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Discussion in 'General Instruction [BG]' started by ILLINOX, Jun 29, 2011.
You can get the same info from Chord-tone studies...and it won't confuse you so much.
To really know the harmonic function of a chord it needs at least 4 notes(1-3-5-7 or 6).
In your case of C and A it is very Beatles btw and more often then not it implies some blues harmony which is another very interesting and vast subject.. Even if it is only triads, I suspect the A to sound like a A7. If you feel like it is two Major 7 chords then it could be consider like a symetric or parallel harmony and then you can play both chords as Lydian or a mix of Ionian and Lydian.
Check up on music history before posting on modes, please.
The major scale is (only) one of the classic modes (the Ionian).
All modes are based on the diatonic system of the notes ABCDEFG. There is no real basic mode, but f there was, it would obviously be the Aeolian.
Modes are also a useful composition tool. If a piece is based on a mode, the bass player should know his business.
Magic, perhaps, but modes? All scales and chords you mention are built of the same notes ABCDEFG.
you did notice the option of starting a (the same) scale on various intervals, I hope.
What kind of statue would you like, bronze or stone? Marble?
And once you got it (after say, five minutes?) try to play all modes starting on the same note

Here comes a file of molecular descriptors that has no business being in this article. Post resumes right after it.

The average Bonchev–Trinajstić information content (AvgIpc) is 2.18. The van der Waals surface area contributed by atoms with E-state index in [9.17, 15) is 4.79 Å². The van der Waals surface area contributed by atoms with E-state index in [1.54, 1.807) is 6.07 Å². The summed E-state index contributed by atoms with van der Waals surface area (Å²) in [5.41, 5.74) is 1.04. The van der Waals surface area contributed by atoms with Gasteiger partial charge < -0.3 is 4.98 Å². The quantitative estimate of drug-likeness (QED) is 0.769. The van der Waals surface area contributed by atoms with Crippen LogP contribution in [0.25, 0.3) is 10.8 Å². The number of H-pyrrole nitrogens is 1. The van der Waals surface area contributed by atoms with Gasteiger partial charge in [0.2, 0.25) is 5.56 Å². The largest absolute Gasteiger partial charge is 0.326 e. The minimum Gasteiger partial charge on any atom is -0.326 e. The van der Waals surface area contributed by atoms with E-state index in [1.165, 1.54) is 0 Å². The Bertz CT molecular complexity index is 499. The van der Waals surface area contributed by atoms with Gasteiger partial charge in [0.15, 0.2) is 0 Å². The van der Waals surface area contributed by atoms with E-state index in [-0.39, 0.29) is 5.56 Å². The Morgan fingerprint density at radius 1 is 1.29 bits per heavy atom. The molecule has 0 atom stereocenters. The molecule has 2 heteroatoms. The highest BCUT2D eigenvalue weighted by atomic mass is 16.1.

(sorry JTE, I see now you already pointed this out)
They did. Tempered tuning washed them away in a flood of chromaticness.
It has already been mentioned that the modes are a diatonic system.
Some posters some to have trouble understanding the meaning of 'diatonic'.
Since chromatic music is non-diatonic, it cannot be modal.
Actually, not so. Functional harmony is taught perfectly well starting with triads, and has been for centuries. Certainly 7ths and 6ths can add useful info, but they aren't necessary for defining function.
As a practical example of modality, here's an Irish traditional tune. I used to play a version of this tune years ago in a Celtic band. Musicians often play these kinds of tunes slightly differently, depending on who the are, where they come from, and whom they learned the tune from (which is why you'll see some differences in detail and nuance in different transcriptions), but this is a pretty representative version as far as I can tell. As they fiddler points out, it starts out in A dorian and then slips briefly into A major (actually, I'd say A mixolydian, because I didn't hear any G# in there). The note set he's working from is A B C D E F# G, with A clearly the tonal center. The appearance of the C# in one of the later parts signals a momentary shift to A mixolydian.
YouTube - ‪Irish Fiddle Lessons - Farewell To Ireland - Ian Walsh‬‏
For me, a mode must have a clear tonic - I or i (or even iº).
In the example I posted, the clear tonic is F# and the mode is Phrygian.
When I hear that one is to match a so-called mode to a chord, then a different mode to the next chord, these are NOT modes in the traditional sense. This seems to be the way jazz improvisation is taught - bad teaching technique and is misinformation at best. No great soloist/improviser can be thinking this way.
As far as labeling/assigning pitch-collections/scales, I prefer to base them off of ONE scale (the scale of the tonic). If one really needs to give each pitch-collection/scale a separate name, refer to them as the Second Mode of the tonic scale, Fifth Mode of the tonic scale, etc.